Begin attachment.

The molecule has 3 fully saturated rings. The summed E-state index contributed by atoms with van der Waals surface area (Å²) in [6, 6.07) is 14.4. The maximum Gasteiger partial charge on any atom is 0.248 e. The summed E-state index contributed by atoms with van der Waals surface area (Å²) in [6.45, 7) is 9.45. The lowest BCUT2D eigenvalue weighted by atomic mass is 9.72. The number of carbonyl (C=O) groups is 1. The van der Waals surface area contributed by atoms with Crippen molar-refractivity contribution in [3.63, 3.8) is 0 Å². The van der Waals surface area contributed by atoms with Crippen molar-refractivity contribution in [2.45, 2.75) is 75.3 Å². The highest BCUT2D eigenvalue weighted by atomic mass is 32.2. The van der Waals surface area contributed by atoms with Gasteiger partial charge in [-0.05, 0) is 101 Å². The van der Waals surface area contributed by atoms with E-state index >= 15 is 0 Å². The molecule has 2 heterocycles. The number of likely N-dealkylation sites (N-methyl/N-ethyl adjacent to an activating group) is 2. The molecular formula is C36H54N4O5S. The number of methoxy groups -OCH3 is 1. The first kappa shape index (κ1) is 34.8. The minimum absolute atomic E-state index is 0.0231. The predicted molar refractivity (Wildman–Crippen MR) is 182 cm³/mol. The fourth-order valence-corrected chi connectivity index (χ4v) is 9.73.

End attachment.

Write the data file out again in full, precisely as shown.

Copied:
The molecule has 3 fully saturated rings. The summed E-state index contributed by atoms with van der Waals surface area (Å²) in [6, 6.07) is 14.4. The maximum Gasteiger partial charge on any atom is 0.248 e. The summed E-state index contributed by atoms with van der Waals surface area (Å²) in [6.45, 7) is 9.45. The lowest BCUT2D eigenvalue weighted by atomic mass is 9.72. The number of carbonyl (C=O) groups is 1. The van der Waals surface area contributed by atoms with Crippen molar-refractivity contribution in [3.63, 3.8) is 0 Å². The van der Waals surface area contributed by atoms with Crippen molar-refractivity contribution in [2.45, 2.75) is 75.3 Å². The highest BCUT2D eigenvalue weighted by atomic mass is 32.2. The van der Waals surface area contributed by atoms with Gasteiger partial charge in [-0.05, 0) is 101 Å². The van der Waals surface area contributed by atoms with E-state index >= 15 is 0 Å². The molecule has 2 heterocycles. The number of likely N-dealkylation sites (N-methyl/N-ethyl adjacent to an activating group) is 2. The molecular formula is C36H54N4O5S. The number of methoxy groups -OCH3 is 1. The first kappa shape index (κ1) is 34.8. The minimum absolute atomic E-state index is 0.0231. The predicted molar refractivity (Wildman–Crippen MR) is 182 cm³/mol. The fourth-order valence-corrected chi connectivity index (χ4v) is 9.73.